God's Silence According to Noah
It was once famously stated that we should “speak where the Bible speaks and be silent where the Bible is silent.” Some quote this as if it were a Bible verse, and some are adamantly opposed to it because it’s not found in the Scriptures. Certainly, they are right: this phrase is not found in the Scriptures, but it is a biblical idea. 2 Timothy 3:16-17 tells us that Scripture is breathed out by God, is profitable for training in righteousness, and completes the man of God, equipping him for every good work. This means that nothing else is needed; if God is silent on a matter we should abstain from that action because it is not “profitable for training in righteousness.” Many argue against the authority of God’s silence, saying things like “If God did not expressly forbid this action, I can do it.” However, I believe that Noah teaches us the opposite on two different occasions.
When God came to Noah in Genesis 6, he told Noah that he was going to destroy the earth by flood. Because Noah was righteous and walked with God, he found favor in God’s sight, and God told him he would have to do to be saved: Noah would have to build an ark according to the instructions God had given him. A few of the instructions given to Noah were: the ark was to be made from gopher wood; it was to be 300 cubits long, 50 cubits wide, and 30 cubits tall; it was to have three stories. While I’m certain that God likely gave Noah additional instructions in the building of this great craft, I imagine that God did not have to expressly forbid all other woods that the ark was not to be built with. God did not have to explicitly forbid maple, oak, mahogany, pine, bubinga, birch, etc.; these were implicitly forbidden because God told Noah what he wanted, not what he didn’t want.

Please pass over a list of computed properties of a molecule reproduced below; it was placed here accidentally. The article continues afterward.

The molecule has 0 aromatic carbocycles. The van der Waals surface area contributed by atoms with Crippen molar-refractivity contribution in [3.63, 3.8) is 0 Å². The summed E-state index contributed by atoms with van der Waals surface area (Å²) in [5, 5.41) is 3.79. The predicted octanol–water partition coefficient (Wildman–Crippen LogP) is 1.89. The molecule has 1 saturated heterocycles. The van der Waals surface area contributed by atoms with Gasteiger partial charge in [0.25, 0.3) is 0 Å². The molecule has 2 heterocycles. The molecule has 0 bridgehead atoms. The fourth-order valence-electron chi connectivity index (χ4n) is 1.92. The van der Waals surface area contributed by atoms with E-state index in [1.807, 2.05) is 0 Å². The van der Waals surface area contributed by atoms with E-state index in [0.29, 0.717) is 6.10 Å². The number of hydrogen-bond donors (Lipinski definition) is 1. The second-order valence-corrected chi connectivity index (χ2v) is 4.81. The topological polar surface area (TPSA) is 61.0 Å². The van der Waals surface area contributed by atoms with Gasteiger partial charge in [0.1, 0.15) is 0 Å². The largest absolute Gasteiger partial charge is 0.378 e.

Noah teaches us this lesson again when he is waiting to leave the ark after the flood subsides. In Genesis 8:13 Noah removes the covering of the ark and sees that the face of the ground was dry. It is nearly two months later before God instructed Noah and his family to leave the ark. We aren’t told that God told Noah to not leave the ark when Noah saw that the earth was dry. God didn’t have to; he simply didn’t tell Noah to leave. God’s silence demands that the action not be taken; it does not have to be expressly forbidden.
Today, we should take these lessons to heart: His silence is not permissive and his law is all encompassing—that is, it surrounds the whole matter with no loopholes or fine print. We must take God for what he says and for what he doesn’t say just as Noah did.